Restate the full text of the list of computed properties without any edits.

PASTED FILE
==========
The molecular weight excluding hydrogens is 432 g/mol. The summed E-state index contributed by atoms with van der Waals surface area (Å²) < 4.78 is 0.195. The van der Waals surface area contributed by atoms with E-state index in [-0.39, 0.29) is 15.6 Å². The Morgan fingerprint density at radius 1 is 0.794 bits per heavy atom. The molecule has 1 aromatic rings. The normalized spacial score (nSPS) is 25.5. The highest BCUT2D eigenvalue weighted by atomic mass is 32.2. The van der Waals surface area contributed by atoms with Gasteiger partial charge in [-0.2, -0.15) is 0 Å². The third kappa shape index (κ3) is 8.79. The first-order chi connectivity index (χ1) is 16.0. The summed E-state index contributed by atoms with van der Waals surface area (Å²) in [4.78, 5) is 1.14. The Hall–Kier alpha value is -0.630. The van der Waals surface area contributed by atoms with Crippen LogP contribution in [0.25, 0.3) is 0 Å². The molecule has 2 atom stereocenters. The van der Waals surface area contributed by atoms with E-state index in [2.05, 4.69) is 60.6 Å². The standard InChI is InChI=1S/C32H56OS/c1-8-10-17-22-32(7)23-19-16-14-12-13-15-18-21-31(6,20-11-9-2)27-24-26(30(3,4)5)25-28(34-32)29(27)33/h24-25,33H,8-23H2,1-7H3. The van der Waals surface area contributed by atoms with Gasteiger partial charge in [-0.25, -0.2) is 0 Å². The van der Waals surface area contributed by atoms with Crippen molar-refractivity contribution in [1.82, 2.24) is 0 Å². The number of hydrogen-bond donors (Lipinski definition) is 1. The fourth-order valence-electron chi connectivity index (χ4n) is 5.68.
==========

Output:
The molecular weight excluding hydrogens is 432 g/mol. The summed E-state index contributed by atoms with van der Waals surface area (Å²) < 4.78 is 0.195. The van der Waals surface area contributed by atoms with E-state index in [-0.39, 0.29) is 15.6 Å². The Morgan fingerprint density at radius 1 is 0.794 bits per heavy atom. The molecule has 1 aromatic rings. The normalized spacial score (nSPS) is 25.5. The highest BCUT2D eigenvalue weighted by atomic mass is 32.2. The van der Waals surface area contributed by atoms with Gasteiger partial charge in [-0.2, -0.15) is 0 Å². The third kappa shape index (κ3) is 8.79. The first-order chi connectivity index (χ1) is 16.0. The summed E-state index contributed by atoms with van der Waals surface area (Å²) in [4.78, 5) is 1.14. The Hall–Kier alpha value is -0.630. The van der Waals surface area contributed by atoms with Crippen LogP contribution in [0.25, 0.3) is 0 Å². The molecule has 2 atom stereocenters. The van der Waals surface area contributed by atoms with E-state index in [2.05, 4.69) is 60.6 Å². The standard InChI is InChI=1S/C32H56OS/c1-8-10-17-22-32(7)23-19-16-14-12-13-15-18-21-31(6,20-11-9-2)27-24-26(30(3,4)5)25-28(34-32)29(27)33/h24-25,33H,8-23H2,1-7H3. The van der Waals surface area contributed by atoms with Gasteiger partial charge in [-0.25, -0.2) is 0 Å². The van der Waals surface area contributed by atoms with Crippen molar-refractivity contribution in [1.82, 2.24) is 0 Å². The number of hydrogen-bond donors (Lipinski definition) is 1. The fourth-order valence-electron chi connectivity index (χ4n) is 5.68.